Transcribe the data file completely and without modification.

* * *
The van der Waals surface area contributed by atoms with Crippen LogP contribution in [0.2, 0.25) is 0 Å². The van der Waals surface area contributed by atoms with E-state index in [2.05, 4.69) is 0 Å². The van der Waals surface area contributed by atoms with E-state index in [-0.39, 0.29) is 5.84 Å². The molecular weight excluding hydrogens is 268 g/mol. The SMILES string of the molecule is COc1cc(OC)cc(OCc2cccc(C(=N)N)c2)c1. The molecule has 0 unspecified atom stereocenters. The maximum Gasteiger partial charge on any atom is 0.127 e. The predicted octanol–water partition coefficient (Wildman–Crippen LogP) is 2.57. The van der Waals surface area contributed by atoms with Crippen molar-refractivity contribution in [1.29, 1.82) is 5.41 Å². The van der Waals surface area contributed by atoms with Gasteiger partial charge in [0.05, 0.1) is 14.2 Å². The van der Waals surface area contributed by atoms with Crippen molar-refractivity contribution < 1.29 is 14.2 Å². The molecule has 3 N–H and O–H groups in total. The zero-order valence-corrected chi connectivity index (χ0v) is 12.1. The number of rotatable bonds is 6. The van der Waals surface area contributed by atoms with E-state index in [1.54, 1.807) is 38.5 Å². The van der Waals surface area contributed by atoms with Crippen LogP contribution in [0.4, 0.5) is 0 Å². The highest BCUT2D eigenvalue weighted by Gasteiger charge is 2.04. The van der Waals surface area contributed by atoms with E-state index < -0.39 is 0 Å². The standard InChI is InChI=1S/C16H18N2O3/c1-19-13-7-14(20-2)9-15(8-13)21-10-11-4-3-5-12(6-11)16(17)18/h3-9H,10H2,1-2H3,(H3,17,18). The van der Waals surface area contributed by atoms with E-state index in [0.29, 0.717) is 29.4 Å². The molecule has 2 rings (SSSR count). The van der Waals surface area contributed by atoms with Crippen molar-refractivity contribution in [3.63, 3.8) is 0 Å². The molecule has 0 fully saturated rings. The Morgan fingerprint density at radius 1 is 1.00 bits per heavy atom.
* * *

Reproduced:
The van der Waals surface area contributed by atoms with Crippen LogP contribution in [0.2, 0.25) is 0 Å². The van der Waals surface area contributed by atoms with E-state index in [2.05, 4.69) is 0 Å². The van der Waals surface area contributed by atoms with E-state index in [-0.39, 0.29) is 5.84 Å². The molecular weight excluding hydrogens is 268 g/mol. The SMILES string of the molecule is COc1cc(OC)cc(OCc2cccc(C(=N)N)c2)c1. The molecule has 0 unspecified atom stereocenters. The maximum Gasteiger partial charge on any atom is 0.127 e. The predicted octanol–water partition coefficient (Wildman–Crippen LogP) is 2.57. The van der Waals surface area contributed by atoms with Crippen molar-refractivity contribution in [1.29, 1.82) is 5.41 Å². The van der Waals surface area contributed by atoms with Gasteiger partial charge in [0.05, 0.1) is 14.2 Å². The van der Waals surface area contributed by atoms with Crippen molar-refractivity contribution < 1.29 is 14.2 Å². The molecule has 3 N–H and O–H groups in total. The zero-order valence-corrected chi connectivity index (χ0v) is 12.1. The number of rotatable bonds is 6. The van der Waals surface area contributed by atoms with E-state index in [1.54, 1.807) is 38.5 Å². The van der Waals surface area contributed by atoms with Crippen LogP contribution in [0.4, 0.5) is 0 Å². The highest BCUT2D eigenvalue weighted by Gasteiger charge is 2.04. The van der Waals surface area contributed by atoms with E-state index < -0.39 is 0 Å². The standard InChI is InChI=1S/C16H18N2O3/c1-19-13-7-14(20-2)9-15(8-13)21-10-11-4-3-5-12(6-11)16(17)18/h3-9H,10H2,1-2H3,(H3,17,18). The van der Waals surface area contributed by atoms with E-state index in [0.29, 0.717) is 29.4 Å². The molecule has 2 rings (SSSR count). The van der Waals surface area contributed by atoms with Crippen molar-refractivity contribution in [3.63, 3.8) is 0 Å². The molecule has 0 fully saturated rings. The Morgan fingerprint density at radius 1 is 1.00 bits per heavy atom.